3D traveltime inversion of induced micro-seismic events to construct a detailed velocity model
A. Al Ramadhan and B. Hartley
ASEG Extended Abstracts
2009(1) 1 - 9
Published: 01 January 2009
Micro-seismic events are produced within a hydrocarbon reservoir as a result of production activities such as hydrocarbon extraction, fluid injection and/or rock fracturing caused by alterations of local stress or pore pressure. The micro-seismic events are characterized by high frequency which can be used to give a hi-resolution image of the reservoir. However, they are generally too small in magnitude to be detected on the surface due to seismic wave attenuation through the over-burden. The energy generated as a result of the induced micro-earthquakes propagates as a compressional wave at the P-wave speed followed by a shear wave at the slower S-wave speed. Such waves can be conveniently recorded by tri-axial geophones located close enough to injection wells. The tri-axial sensors are suitably located within monitoring wells to prevent seismic wave attenuation. The most common mechanism of induced micro-seismicity is tensile failure in hydraulic fracturing. However, the majority of recorded induced micro-earthquakes are thought to be caused by shear slippages (failure) along planes of weakness within the reservoir as a result of alterations in local stress or pore-pressure. Thus, the presence of micro-seismicity at a given location is taken to indicate a pressure relationship, but not necessarily a high-permeability connection, between that location and the injection well (Phillips et al., 1998). Furthermore, the above described model based on the origin of the sources predicts little shear-slip seismicity along fractures that open in tensile mode, potentially the most conductive flow paths (Phillips et al., 1998). In addition, it does not reveal the complexity of the reservoir in the inactive zones within the reservoir. And above all, it assumes that the velocity model is given and true. In this work, I present a method of using micro-seismic events resulting from the production activities within a hydrocarbon reservoir to construct a comprehensive velocity model.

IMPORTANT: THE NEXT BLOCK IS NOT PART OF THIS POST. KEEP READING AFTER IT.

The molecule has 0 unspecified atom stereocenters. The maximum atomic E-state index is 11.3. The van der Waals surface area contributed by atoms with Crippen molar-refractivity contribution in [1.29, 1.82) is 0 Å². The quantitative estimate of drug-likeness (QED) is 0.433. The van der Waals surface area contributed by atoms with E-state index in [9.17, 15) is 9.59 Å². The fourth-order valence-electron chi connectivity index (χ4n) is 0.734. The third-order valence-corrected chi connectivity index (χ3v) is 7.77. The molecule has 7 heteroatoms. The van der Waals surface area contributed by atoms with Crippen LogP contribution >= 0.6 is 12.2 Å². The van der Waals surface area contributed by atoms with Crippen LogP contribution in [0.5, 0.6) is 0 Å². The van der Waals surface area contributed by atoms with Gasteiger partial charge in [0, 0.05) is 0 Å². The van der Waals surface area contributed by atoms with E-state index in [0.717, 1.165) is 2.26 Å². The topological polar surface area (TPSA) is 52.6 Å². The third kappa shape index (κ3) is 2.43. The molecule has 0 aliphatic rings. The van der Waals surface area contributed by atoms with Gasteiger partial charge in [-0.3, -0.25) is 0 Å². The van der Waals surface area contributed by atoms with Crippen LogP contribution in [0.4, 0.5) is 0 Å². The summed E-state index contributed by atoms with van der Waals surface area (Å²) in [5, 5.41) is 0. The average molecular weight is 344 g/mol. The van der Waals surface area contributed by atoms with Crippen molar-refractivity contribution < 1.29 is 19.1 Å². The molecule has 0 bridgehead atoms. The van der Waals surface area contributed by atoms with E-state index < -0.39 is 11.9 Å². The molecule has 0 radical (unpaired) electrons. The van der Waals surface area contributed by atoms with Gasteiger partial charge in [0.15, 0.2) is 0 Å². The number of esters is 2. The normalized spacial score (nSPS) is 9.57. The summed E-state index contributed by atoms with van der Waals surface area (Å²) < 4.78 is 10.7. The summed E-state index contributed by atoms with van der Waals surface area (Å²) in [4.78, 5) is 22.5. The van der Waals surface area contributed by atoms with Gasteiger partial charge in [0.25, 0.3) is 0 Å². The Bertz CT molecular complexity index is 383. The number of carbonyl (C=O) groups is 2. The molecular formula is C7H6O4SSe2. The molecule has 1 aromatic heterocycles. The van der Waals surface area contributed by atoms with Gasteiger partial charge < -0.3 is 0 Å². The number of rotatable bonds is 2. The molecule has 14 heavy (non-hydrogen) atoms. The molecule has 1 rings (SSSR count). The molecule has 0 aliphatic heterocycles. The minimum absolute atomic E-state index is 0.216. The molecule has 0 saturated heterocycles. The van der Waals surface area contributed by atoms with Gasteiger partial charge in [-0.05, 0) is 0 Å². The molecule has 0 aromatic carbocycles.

Full text doi:10.1071/ASEG2009ab015
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